Professional Education

  • Doctor of Philosophy, Leiden University (2014)

Stanford Advisors

All Publications

  • A CRISPR-based screen for Hedgehog signaling provides insights into ciliary function and ciliopathies Nat. Genet. Breslow, D. K., Hoogendoorn, S., Kopp, A. R., Morgens, D. W., Vu, B. K., Han, K., Li, A., Hess, G. T., Bassik, M. C., Chen, J. K., V, N. M. 2018; Epub ahead of print: 460–71


    Primary cilia organize Hedgehog signaling and shape embryonic development, and their dysregulation is the unifying cause of ciliopathies. We conducted a functional genomic screen for Hedgehog signaling by engineering antibiotic-based selection of Hedgehog-responsive cells and applying genome-wide CRISPR-mediated gene disruption. The screen can robustly identify factors required for ciliary signaling with few false positives or false negatives. Characterization of hit genes uncovered novel components of several ciliary structures, including a protein complex that contains δ-tubulin and ε-tubulin and is required for centriole maintenance. The screen also provides an unbiased tool for classifying ciliopathies and showed that many congenital heart disorders are caused by loss of ciliary signaling. Collectively, our study enables a systematic analysis of ciliary function and of ciliopathies, and also defines a versatile platform for dissecting signaling pathways through CRISPR-based screening.

    View details for DOI 10.1038/s41588-018-0054-7

    View details for PubMedCentralID PMC5862771

  • Investigations on therapeutic glucocerebrosidases through paired detection with fluorescent activity-based probes PLOS ONE Kallemeijn, W. W., Scheij, S., Hoogendoorn, S., Witte, M. D., Chao, D. H., van Roomen, C. P., Ottenhoff, R., Overkleeft, H. S., Boot, R. G., Aerts, J. M. 2017; 12 (2)


    Deficiency of glucocerebrosidase (GBA) causes Gaucher disease (GD). In the common non-neuronopathic GD type I variant, glucosylceramide accumulates primarily in the lysosomes of visceral macrophages. Supplementing storage cells with lacking enzyme is accomplished via chronic intravenous administration of recombinant GBA containing mannose-terminated N-linked glycans, mediating the selective uptake by macrophages expressing mannose-binding lectin(s). Two recombinant GBA preparations with distinct N-linked glycans are registered in Europe for treatment of type I GD: imiglucerase (Genzyme), contains predominantly Man(3) glycans, and velaglucerase (Shire PLC) Man(9) glycans. Activity-based probes (ABPs) enable fluorescent labeling of recombinant GBA preparations through their covalent attachment to the catalytic nucleophile E340 of GBA. We comparatively studied binding and uptake of ABP-labeled imiglucerase and velaglucerase in isolated dendritic cells, cultured human macrophages and living mice, through simultaneous detection of different GBAs by paired measurements. Uptake of ABP-labeled rGBAs by dendritic cells was comparable, as well as the bio-distribution following equimolar intravenous administration to mice. ABP-labeled rGBAs were recovered largely in liver, white-blood cells, bone marrow and spleen. Lungs, brain and skin, affected tissues in severe GD types II and III, were only poorly supplemented. Small, but significant differences were noted in binding and uptake of rGBAs in cultured human macrophages, in the absence and presence of mannan. Mannan-competed binding and uptake were largest for velaglucerase, when determined with single enzymes or as equimolar mixtures of both enzymes. Vice versa, imiglucerase showed more prominent binding and uptake not competed by mannan. Uptake of recombinant GBAs by cultured macrophages seems to involve multiple receptors, including several mannose-binding lectins. Differences among cells from different donors (n = 12) were noted, but the same trends were always observed. Our study suggests that further insight in targeting and efficacy of enzyme therapy of individual Gaucher patients could be obtained by the use of recombinant GBA, trace-labeled with an ABP, preferably equipped with an infrared fluorophore or other reporter tag suitable for in vivo imaging.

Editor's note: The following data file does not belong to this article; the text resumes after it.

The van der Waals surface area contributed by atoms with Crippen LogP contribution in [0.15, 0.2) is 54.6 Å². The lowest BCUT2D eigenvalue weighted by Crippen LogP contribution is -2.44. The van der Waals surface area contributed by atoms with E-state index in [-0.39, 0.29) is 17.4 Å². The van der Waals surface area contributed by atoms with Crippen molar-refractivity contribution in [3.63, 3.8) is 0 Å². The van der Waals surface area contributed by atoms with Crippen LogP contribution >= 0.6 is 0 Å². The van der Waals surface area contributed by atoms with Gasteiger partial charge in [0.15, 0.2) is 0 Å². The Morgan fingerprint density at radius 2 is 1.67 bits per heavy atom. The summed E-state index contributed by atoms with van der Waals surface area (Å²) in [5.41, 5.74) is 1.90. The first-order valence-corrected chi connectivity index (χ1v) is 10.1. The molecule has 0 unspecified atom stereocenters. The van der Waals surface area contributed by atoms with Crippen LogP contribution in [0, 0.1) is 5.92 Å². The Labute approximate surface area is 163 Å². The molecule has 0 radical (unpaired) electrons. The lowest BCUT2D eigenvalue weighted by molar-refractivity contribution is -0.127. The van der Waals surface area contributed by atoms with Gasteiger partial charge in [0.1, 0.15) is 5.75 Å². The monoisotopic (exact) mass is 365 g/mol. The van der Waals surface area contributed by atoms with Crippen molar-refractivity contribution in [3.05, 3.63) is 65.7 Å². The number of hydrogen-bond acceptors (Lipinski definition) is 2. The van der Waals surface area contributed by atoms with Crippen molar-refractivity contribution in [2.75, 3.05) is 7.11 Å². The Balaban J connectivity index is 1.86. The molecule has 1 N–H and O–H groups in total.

View details for DOI 10.1371/journal.pone.0170268

    View details for Web of Science ID 000394424500008

    View details for PubMedID 28207759

  • Cytoplasmic Dynein Antagonists with Improved Potency and Isoform Selectivity ACS CHEMICAL BIOLOGY See, S. K., Hoogendoorn, S., Chung, A. H., Ye, F., Steinman, J. B., Sakata-Kato, T., Miller, R. M., Cupido, T., Zalyte, R., Carter, A. P., Nachury, M. V., Kapoor, T. M., Chen, J. K. 2016; 11 (1): 53-60